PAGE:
1) For my international readers, Goodwill Industries International, host of the site "ShopGoodwill" that I discuss in this post, is a non-profit active in the US and Canada that focuses on helping to employ folks. They are very active in assisting persons with disabilities find meaningful work.
2) Though the item described below is a religious item, I did not select it specifically to condone such a practice. It just so happens that the item best illustrated my lesson.
3) I did not receive any compensation or benefit from mentioning the site ShopGoodwill in today's post. Actually, I'll probably be in the doghouse when older son learns that I describe his favorite treasure hunting website--thinking that it will somehow increase the number of bidders there.
Ok, now that is out of the way...
Though my interest in crime and investigations are generally not an appropriate topic for our ten-year-old son, it still does not mean that the same approach to solving mysteries cannot be used in other areas of life.
His most recent hobby is to pretend he is a "picker" and visit yard sales looking for a discarded item that is really a hidden treasure.
One of the local dog and cat rescue organizations recently had an indoor yard sale, and he came home with a few vintage toys, lamps, and an old Looney Tunes watch. These items were purchased for pocket change, but are worth much more.
To help him understand how real pickers research and assign value to items, I used this example involving a painting that just sold on ShopGoodwill's auction site--a place online where Goodwill sells items that were donated to their organization.
ITEM: Original Framed Painting
ITEM DESCRIPTION: 1918 Crown of Thorns Oil Ptg. Signed Hagenaber. First initial appears to be an "R", but I am uncertain. Condition issues: one scratch resulting in loss of paint on upper right edge; square indentation to canvas caused by stretcher bars; two white marks on left portion of image; whitish residue on lower edge; canvas loose within frame....piece measures approx. 14 1/8" x 19 3/4", framed.
So, it is appears to be an old painting by an unknown artist.
Step #1: Examine the Artist's Signature
It is important to realize that the good folks at Goodwill do the best they can, but they are not experts and spend the day busily posting items for sale online. They have limited time to research paintings and other potential antiques--as there is a pile of stuff waiting to be processed for sale.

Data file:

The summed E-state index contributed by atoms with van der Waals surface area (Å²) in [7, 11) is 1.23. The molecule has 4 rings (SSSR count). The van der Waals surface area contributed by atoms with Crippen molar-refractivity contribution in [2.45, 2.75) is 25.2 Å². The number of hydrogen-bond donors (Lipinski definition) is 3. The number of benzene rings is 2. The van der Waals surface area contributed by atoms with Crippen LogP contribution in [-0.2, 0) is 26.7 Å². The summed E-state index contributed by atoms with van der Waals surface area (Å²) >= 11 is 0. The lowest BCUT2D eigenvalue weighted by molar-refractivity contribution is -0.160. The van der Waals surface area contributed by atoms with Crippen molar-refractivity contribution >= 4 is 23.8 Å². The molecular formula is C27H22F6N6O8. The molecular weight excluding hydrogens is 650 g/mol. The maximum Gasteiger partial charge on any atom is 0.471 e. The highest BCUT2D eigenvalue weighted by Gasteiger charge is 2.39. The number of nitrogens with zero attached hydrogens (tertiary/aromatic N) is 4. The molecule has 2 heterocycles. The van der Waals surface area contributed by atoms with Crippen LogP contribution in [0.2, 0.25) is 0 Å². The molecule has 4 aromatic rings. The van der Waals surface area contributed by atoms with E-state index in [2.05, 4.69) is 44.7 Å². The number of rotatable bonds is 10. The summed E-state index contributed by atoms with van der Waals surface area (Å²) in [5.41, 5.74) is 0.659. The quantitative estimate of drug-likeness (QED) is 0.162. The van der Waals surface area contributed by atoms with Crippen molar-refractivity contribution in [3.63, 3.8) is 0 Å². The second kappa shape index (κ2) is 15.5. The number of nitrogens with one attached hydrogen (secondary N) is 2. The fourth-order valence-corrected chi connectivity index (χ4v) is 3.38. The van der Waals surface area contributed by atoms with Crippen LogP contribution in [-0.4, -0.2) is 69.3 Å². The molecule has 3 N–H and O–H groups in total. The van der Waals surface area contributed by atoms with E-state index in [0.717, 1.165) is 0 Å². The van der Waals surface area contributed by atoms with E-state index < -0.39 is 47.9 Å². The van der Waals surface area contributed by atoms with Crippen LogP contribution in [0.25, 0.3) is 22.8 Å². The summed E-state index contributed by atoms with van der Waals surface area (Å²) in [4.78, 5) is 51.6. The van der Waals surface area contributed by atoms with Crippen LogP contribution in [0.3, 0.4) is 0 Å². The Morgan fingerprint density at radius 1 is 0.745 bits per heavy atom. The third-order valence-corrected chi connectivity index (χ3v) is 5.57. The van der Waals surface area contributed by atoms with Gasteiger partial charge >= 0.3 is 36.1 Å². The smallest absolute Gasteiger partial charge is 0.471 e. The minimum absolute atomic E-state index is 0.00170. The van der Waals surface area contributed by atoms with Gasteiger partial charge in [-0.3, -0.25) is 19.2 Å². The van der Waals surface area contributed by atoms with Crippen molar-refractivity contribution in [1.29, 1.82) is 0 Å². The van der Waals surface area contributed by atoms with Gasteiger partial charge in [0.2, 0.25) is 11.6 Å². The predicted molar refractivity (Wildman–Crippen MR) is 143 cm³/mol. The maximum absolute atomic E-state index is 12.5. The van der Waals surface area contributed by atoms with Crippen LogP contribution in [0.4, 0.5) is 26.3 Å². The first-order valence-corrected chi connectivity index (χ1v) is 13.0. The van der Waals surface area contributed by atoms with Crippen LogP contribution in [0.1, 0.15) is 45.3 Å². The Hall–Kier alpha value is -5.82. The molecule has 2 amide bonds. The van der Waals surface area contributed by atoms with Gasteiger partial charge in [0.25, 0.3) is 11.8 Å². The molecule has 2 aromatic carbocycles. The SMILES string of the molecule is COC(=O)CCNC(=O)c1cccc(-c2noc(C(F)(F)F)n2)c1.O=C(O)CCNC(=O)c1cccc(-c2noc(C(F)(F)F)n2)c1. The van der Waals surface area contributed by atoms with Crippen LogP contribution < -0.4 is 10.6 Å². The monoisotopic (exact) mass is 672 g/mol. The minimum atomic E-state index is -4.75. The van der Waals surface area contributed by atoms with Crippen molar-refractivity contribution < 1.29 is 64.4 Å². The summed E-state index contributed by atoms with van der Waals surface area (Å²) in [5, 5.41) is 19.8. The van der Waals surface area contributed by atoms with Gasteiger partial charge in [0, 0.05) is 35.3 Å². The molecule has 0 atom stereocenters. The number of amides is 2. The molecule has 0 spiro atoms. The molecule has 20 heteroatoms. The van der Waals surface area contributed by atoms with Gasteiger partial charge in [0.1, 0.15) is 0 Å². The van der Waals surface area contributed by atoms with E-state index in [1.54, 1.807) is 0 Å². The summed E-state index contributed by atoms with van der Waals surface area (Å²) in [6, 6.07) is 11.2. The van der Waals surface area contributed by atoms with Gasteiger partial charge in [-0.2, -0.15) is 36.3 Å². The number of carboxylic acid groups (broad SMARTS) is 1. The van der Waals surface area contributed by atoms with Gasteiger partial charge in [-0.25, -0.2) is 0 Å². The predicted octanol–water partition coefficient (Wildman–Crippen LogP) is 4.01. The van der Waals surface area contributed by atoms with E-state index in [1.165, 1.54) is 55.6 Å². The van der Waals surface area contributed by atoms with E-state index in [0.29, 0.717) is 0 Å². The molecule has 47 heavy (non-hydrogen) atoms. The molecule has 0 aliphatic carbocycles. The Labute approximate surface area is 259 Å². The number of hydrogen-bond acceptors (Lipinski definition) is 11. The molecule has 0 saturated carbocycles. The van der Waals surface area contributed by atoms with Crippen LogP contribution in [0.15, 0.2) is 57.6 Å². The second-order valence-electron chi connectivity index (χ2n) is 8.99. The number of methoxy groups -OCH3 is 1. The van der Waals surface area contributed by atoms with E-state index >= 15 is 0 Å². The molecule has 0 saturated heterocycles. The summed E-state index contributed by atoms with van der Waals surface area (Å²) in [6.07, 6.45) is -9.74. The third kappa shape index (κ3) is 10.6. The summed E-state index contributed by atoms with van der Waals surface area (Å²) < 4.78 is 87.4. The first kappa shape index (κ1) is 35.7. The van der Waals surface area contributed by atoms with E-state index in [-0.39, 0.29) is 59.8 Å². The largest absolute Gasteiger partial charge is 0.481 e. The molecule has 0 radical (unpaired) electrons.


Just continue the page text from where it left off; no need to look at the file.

So, to learn more about this painting and the artist, start with the signature: "Hagenaber."
In the photo, the letters are difficult to decipher. Maybe it is Hagenaber, maybe not.
Step #2: Search for the Artist
When the name "Hagenaber" is Googled, the results reveal, well, nothing. No painter. No artist. Actually no information on anyone by that name. A red flag.
If the name is spelled correctly, certainly someone somewhere with that name would have been returned.
Step #3: (if Step #2 reveals nothing) Modify the Artist's Name and Conduct Additional Searches
So, begin trying other possible combinations of the letters.
With a keen eye and/or some luck, the name "Hagenauer" is tried, and we learn there was an artist by that name with the first initial "R."
One of the search records reveals this gem of information:
Painter: Hagenauer, R.
Medium:oil: Oil on canvas. canvas
Control number:IAP 9A450004
Notes:Owner, 1990, 1997
Summary:Half-length figure of Christ in white and red robe; stigmata evident on Christ's palms
So, none other than the Smithsonian Institute possesses an oil painting by R. Hagenauer, and the theme of the work is Christian.
Unfortunately, there is no image online where one could compare the signatures, but it is strong circumstantial evidence (name, time frame, technique, subject matter, etc.) that the painting at Goodwill and the one in the Smithsonian's collection are by the same artist.
Step #4: Assign a Value
Obviously, this is difficult.
E-Bay's selling history database or other tools can be used to determine what folks have paid for specific works of art. Also, one could find current selling prices for paintings by the artist to get a feel for value (remembering that what people pay for something and the price on an unsold item are two very different concepts).
In this case, that information does not appear to be available online, so using a pay-for art research service or having an expert examine it would be a next step if valuation is necessary.
I do believe that the Shop Goodwill buyer of this early 20th Century work by "R. Hagenauer" got a fantastic deal in that the purchase price was a whopping $21.
Twenty-one bucks for an artist whose work is featured in the Smithsonian?
I'd say that was an overlooked treasure; and not the last to be found at yard sales or online, if someone uses a well-designed approach and has the patience.
And the son had fun with this exercise as well.